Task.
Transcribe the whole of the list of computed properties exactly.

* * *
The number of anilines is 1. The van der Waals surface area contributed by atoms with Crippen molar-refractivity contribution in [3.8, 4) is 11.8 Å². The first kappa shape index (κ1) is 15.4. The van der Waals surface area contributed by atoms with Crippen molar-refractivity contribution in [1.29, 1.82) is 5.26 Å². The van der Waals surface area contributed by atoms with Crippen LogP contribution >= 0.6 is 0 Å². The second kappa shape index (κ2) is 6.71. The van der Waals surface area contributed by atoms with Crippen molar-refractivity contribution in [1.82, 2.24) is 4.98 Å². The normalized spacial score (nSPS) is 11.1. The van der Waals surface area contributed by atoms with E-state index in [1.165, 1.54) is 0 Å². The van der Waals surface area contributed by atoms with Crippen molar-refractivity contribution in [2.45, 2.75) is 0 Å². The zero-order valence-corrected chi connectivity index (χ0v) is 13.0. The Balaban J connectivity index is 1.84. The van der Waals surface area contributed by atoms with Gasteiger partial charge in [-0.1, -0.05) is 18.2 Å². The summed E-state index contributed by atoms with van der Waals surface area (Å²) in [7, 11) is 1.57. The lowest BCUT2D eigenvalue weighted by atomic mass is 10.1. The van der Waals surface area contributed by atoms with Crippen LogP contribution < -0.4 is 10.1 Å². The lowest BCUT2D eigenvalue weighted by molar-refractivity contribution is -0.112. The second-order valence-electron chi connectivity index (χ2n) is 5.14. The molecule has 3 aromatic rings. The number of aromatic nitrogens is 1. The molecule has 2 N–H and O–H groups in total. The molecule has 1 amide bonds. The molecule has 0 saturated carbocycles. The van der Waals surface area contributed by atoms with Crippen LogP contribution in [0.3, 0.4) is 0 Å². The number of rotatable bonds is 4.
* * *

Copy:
The number of anilines is 1. The van der Waals surface area contributed by atoms with Crippen molar-refractivity contribution in [3.8, 4) is 11.8 Å². The first kappa shape index (κ1) is 15.4. The van der Waals surface area contributed by atoms with Crippen molar-refractivity contribution in [1.29, 1.82) is 5.26 Å². The van der Waals surface area contributed by atoms with Crippen LogP contribution >= 0.6 is 0 Å². The second kappa shape index (κ2) is 6.71. The van der Waals surface area contributed by atoms with Crippen molar-refractivity contribution in [1.82, 2.24) is 4.98 Å². The normalized spacial score (nSPS) is 11.1. The van der Waals surface area contributed by atoms with E-state index in [1.165, 1.54) is 0 Å². The van der Waals surface area contributed by atoms with Crippen molar-refractivity contribution in [2.45, 2.75) is 0 Å². The zero-order valence-corrected chi connectivity index (χ0v) is 13.0. The Balaban J connectivity index is 1.84. The van der Waals surface area contributed by atoms with Gasteiger partial charge in [-0.1, -0.05) is 18.2 Å². The summed E-state index contributed by atoms with van der Waals surface area (Å²) in [7, 11) is 1.57. The lowest BCUT2D eigenvalue weighted by atomic mass is 10.1. The van der Waals surface area contributed by atoms with Crippen LogP contribution < -0.4 is 10.1 Å². The lowest BCUT2D eigenvalue weighted by molar-refractivity contribution is -0.112. The second-order valence-electron chi connectivity index (χ2n) is 5.14. The molecule has 3 aromatic rings. The number of aromatic nitrogens is 1. The molecule has 2 N–H and O–H groups in total. The molecule has 1 amide bonds. The molecule has 0 saturated carbocycles. The van der Waals surface area contributed by atoms with Crippen LogP contribution in [0.3, 0.4) is 0 Å². The number of rotatable bonds is 4.